Daily Tech Digest - April 30, 2020

Why the Public Versus Private Blockchain Debate Is the Wrong Conversation

Public versus private blockchain
The conversation regarding public versus private blockchain doesn’t have to be a polarizing one. It’s not an either/or debate but rather a question of application. Private blockchains don’t have to be viewed as the enemy, or a replacement for public ones. They are simply a case-specific option. When taken out of the theoretical arena, there is room for both open read-and-write blockchains and those with access restrictions. What we find in practice, having developed numerous blockchain applications for both entrepreneurs and intrapreneurs, is that the apparently different requirements of each tend to converge over time. That is, many applications built by entrepreneurs will integrate with one or more large corporate enterprises at some point, and will therefore need to address their needs. Similarly, many enterprise applications are tackling obstacles that currently prevent them from making their solutions more open and capable of incorporating tokens of some form. Both sides are invested in the value of bringing integrity around data. 

It's because of the sudden change in working that 47% of those surveyed say they've found themselves reassigned to general IT tasks as organisations adapt to the new reality. In 90% of cases, the security team is working remotely full-time – the remaining 10% that are still going to an office are doing so either because their organisation is sensitive in nature and the work can't be done from home, or the company doesn't have the capability to allow full-time remote work. In many cases, these people would prefer to stay home, but as some respondents put it, "duty calls". In a significant number of cases, those duties involve dealing with a rise in the number of cyberattacks and other security incidents: overall 23% said the number of these had gone up since the transition to remote work and in some cases security teams are tracking double the number of incidents. Worryingly, 30% of those security professionals who've been reassigned to IT say there's been a rise in security incidents against their organisation, compared to 17% who haven't changed roles but say they're dealing with more attacks.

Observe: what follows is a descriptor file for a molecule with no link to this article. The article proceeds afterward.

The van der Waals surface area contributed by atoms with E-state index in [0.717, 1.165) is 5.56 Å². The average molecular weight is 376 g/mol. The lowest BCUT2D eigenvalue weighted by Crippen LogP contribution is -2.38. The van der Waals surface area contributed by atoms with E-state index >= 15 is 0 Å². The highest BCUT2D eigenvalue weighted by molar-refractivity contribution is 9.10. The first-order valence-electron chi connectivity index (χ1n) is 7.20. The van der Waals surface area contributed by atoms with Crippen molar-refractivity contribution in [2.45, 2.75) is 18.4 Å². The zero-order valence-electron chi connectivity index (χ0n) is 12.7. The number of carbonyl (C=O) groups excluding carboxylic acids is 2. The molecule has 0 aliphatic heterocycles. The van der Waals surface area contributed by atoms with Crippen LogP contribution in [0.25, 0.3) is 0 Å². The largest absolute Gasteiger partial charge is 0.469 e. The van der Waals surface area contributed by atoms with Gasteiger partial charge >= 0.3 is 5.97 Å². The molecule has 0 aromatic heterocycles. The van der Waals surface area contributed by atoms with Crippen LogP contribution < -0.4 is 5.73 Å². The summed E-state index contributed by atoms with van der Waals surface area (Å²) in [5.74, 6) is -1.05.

Shade Ransomware Operation Apparently Shuts Down

Shade Ransomware Operation Apparently Shuts Down
Jornt van der Wiel, another security researcher at Kaspersky, notes that even though the decryption keys are real, the true motive behind why the Shade operators decided to end their operations may never be known. "Keys can be stolen by a rival gang who put the message on Github, or it can be the real authors," van der Wiel tells Information Security Media Group. "We will never know until law enforcement agencies do some arrests." Those who say they are the operators of Shade, which is also known as Troldesh or Encoder.858, say in their GitHub post that they shut down their operations at the end of 2019 and that they were publishing their decryption keys, which can help security companies create their own tools to help remove the malware and recover any other crypto-locked files. "We are also publishing our decryption; we also hope that, having the keys, anti-virus companies will issue their own more user-friendly decryption tools. All other data related to our activity was irrevocably destroyed," according to the GitHub post. "We apologize to all the victims of the Trojan and hope that the keys we published will help them to recover their data."

Designing software to include older people in the digital world